Can Text Messaging Bring You More Clients?

I have no personal experience with this, but there are studies that have found that text message advertising is more effective than email campaigns. I hear that it works better because it is simple, fast, and won’t break the bank. However, the question lawyers must ask is whether text messaging to potential clients violates the ethics rules that govern lawyer advertising. Consider the following scenario. Scroll all the way down for answer. Good luck!

Alan represents clients in bankruptcy matters and is trying to decide whether he should try text message advertising with Acme Texting. Subscribers to Acme Texting receive messages for products and services. Subscribers can opt at anytime. Alan’s advertising would be sent via text message to Acme subscribers. The exchange would go like this:

Text: Do you have a lot of debt? If so, type yes.
Text: Thinking about debt relief but don’t know where to start? If so, type yes.
Text: Would you like to learn more about how you can get debt relief? If so, type yes.

The subscriber would then receive a link to Alan’s contact information and a link to his website.

Are there any ethical concerns?

  • Answer A: Yes. Alan should not sign up with Acme Texting. This is a direct solicitation that could be a potential violation of Rule 7.3 which prohibits a lawyer from making direct contact to solicit professional employment when a significant motive is for the lawyer’s pecuniary gain.
  • Answer B: No. Alan should sign up and give it a try. Since it is directed to the general public, it sounds like advertising on a billboard or website.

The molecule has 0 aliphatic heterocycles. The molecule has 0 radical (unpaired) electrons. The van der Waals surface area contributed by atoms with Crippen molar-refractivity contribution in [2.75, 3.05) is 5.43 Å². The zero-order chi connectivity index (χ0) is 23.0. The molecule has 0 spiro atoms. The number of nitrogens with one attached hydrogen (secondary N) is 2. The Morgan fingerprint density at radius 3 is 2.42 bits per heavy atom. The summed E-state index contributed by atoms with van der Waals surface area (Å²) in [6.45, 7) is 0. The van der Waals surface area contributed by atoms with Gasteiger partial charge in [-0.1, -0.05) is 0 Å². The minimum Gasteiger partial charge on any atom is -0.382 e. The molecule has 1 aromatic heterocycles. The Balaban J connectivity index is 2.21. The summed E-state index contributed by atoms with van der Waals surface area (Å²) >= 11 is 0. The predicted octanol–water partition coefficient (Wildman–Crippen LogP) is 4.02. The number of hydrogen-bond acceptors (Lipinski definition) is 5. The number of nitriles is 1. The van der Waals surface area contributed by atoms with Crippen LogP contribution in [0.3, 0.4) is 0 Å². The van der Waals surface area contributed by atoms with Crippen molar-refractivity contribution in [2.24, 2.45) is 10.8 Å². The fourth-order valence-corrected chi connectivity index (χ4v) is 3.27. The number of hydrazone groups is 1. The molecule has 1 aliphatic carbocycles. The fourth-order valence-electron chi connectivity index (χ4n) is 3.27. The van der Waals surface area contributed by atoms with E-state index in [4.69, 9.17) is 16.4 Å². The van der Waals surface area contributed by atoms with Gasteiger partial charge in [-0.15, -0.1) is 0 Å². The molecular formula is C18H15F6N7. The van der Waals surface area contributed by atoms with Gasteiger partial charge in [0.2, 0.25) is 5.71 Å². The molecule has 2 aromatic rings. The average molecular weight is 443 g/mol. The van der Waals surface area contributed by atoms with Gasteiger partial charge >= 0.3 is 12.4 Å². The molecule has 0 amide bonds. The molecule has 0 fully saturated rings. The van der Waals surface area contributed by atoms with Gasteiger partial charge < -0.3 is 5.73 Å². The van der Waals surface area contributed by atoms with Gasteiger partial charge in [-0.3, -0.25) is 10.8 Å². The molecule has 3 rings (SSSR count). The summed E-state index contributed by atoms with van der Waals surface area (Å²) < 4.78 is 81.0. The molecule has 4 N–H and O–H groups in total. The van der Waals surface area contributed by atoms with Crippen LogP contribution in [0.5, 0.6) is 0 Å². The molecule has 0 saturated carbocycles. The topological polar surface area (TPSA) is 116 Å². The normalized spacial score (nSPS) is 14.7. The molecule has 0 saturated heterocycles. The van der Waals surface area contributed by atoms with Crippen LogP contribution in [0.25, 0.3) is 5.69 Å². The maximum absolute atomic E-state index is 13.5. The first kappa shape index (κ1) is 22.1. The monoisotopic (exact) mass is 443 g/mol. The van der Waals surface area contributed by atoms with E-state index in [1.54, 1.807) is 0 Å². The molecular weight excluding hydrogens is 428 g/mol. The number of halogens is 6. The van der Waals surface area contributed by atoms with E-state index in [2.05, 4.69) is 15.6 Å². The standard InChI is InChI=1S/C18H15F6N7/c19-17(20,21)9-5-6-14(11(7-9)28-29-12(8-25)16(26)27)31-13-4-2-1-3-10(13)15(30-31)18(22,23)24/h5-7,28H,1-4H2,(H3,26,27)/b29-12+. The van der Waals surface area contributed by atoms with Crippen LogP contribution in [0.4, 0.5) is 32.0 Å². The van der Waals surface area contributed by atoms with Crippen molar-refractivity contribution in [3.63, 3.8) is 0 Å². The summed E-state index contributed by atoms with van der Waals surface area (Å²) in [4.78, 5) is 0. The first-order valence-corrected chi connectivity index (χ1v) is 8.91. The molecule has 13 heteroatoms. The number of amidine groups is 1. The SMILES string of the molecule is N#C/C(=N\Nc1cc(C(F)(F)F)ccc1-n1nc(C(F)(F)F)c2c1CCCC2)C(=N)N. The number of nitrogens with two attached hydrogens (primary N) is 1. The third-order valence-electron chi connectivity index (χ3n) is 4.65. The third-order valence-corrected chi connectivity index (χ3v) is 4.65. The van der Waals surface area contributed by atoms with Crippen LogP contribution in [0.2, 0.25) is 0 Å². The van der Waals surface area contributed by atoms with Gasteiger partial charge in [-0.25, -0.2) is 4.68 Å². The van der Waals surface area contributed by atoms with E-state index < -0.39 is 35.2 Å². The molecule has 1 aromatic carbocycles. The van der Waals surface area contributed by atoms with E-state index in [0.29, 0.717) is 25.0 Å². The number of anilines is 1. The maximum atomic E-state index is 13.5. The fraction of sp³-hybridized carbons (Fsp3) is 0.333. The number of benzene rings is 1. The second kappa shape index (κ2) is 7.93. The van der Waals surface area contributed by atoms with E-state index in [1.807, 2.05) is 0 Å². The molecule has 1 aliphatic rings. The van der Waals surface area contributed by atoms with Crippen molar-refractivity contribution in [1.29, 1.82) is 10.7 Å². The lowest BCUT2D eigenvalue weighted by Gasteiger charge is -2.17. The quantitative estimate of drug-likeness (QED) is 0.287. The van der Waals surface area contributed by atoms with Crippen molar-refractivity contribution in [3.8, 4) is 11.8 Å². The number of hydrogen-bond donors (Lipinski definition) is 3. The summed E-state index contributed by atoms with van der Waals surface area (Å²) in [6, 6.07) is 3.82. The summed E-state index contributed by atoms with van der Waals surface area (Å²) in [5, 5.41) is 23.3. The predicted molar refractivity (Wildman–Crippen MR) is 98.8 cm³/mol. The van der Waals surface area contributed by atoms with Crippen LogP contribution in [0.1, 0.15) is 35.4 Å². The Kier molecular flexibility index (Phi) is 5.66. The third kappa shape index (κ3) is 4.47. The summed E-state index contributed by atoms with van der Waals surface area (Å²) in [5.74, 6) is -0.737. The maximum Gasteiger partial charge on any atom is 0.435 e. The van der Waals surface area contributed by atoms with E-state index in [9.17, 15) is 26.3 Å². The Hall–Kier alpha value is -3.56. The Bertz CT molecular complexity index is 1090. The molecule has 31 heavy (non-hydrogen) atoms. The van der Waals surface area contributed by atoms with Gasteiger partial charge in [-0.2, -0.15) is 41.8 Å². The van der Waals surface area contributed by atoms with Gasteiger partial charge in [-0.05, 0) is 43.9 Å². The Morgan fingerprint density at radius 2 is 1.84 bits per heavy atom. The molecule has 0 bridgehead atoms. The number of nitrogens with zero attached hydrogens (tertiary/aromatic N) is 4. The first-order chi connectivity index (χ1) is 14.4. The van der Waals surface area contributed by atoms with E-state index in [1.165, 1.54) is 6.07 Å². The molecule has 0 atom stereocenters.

Scroll down for the answer.

 

 

 

The correct answer is B. The scenario is loosely based on the North Carolina Opinion 1 (2017) which concluded that texting through a service that gives subscribers the option to receive messages is not a solicitation. Since subscribers have the option to either receive messages or opt out, solicitation by text was seen more like a billboard or website where there is little concern for undue influence or intimidation. The opinion also provides that the advertisement must include Alan’s name and contact information. You can read the opinion in full here; and you may want to also read Ohio Opinion 2013-2 (2013) here which reached the same conclusion. Always check the opinions in your jurisdiction and/or consult with an ethics attorney. If you have tried text message advertising, let us know if it helped you get clients.

How did YOU do?

All opinions, advice, and experiences of guest bloggers/columnists are those of the author and do not necessarily reflect the opinions, practices or experiences of Solo Practice University®.

This entry was posted in Ethics, Guest Bloggers and tagged Allison Wood. Bookmark the permalink.

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